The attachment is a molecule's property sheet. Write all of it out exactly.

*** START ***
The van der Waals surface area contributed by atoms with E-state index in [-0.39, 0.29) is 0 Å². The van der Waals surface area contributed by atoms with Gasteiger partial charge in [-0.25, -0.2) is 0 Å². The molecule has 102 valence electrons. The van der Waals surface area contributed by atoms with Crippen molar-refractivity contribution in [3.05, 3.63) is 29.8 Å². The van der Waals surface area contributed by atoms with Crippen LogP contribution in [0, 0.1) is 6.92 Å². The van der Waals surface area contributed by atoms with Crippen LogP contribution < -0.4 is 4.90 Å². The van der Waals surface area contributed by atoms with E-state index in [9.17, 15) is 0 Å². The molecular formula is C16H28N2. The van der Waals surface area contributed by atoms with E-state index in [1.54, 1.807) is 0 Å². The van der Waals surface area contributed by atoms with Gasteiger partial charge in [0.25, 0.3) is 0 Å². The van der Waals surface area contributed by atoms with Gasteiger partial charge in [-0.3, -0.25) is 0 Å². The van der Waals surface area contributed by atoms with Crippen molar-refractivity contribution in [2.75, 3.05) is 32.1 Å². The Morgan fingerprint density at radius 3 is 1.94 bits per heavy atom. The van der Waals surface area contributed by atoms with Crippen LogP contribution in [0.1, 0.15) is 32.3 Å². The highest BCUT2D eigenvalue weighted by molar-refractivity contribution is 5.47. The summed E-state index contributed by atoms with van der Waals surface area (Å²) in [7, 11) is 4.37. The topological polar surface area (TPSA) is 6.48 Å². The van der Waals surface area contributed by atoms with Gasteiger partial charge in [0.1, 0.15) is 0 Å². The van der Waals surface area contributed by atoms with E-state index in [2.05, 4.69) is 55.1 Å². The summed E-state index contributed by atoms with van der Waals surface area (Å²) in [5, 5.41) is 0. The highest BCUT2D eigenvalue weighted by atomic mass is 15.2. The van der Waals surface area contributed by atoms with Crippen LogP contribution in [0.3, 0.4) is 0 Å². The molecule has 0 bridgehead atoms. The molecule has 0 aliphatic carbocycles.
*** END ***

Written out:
The van der Waals surface area contributed by atoms with E-state index in [-0.39, 0.29) is 0 Å². The van der Waals surface area contributed by atoms with Gasteiger partial charge in [-0.25, -0.2) is 0 Å². The molecule has 102 valence electrons. The van der Waals surface area contributed by atoms with Crippen molar-refractivity contribution in [3.05, 3.63) is 29.8 Å². The van der Waals surface area contributed by atoms with Crippen LogP contribution in [0, 0.1) is 6.92 Å². The van der Waals surface area contributed by atoms with Crippen LogP contribution < -0.4 is 4.90 Å². The van der Waals surface area contributed by atoms with E-state index in [9.17, 15) is 0 Å². The molecular formula is C16H28N2. The van der Waals surface area contributed by atoms with E-state index in [1.54, 1.807) is 0 Å². The van der Waals surface area contributed by atoms with Gasteiger partial charge in [0.25, 0.3) is 0 Å². The van der Waals surface area contributed by atoms with Gasteiger partial charge in [-0.3, -0.25) is 0 Å². The van der Waals surface area contributed by atoms with Crippen molar-refractivity contribution in [2.75, 3.05) is 32.1 Å². The Morgan fingerprint density at radius 3 is 1.94 bits per heavy atom. The van der Waals surface area contributed by atoms with Crippen LogP contribution in [0.1, 0.15) is 32.3 Å². The highest BCUT2D eigenvalue weighted by molar-refractivity contribution is 5.47. The summed E-state index contributed by atoms with van der Waals surface area (Å²) in [7, 11) is 4.37. The topological polar surface area (TPSA) is 6.48 Å². The van der Waals surface area contributed by atoms with Gasteiger partial charge in [0.1, 0.15) is 0 Å². The van der Waals surface area contributed by atoms with E-state index in [2.05, 4.69) is 55.1 Å². The summed E-state index contributed by atoms with van der Waals surface area (Å²) in [5, 5.41) is 0. The highest BCUT2D eigenvalue weighted by atomic mass is 15.2. The van der Waals surface area contributed by atoms with Crippen LogP contribution in [0.3, 0.4) is 0 Å². The molecule has 0 bridgehead atoms. The molecule has 0 aliphatic carbocycles.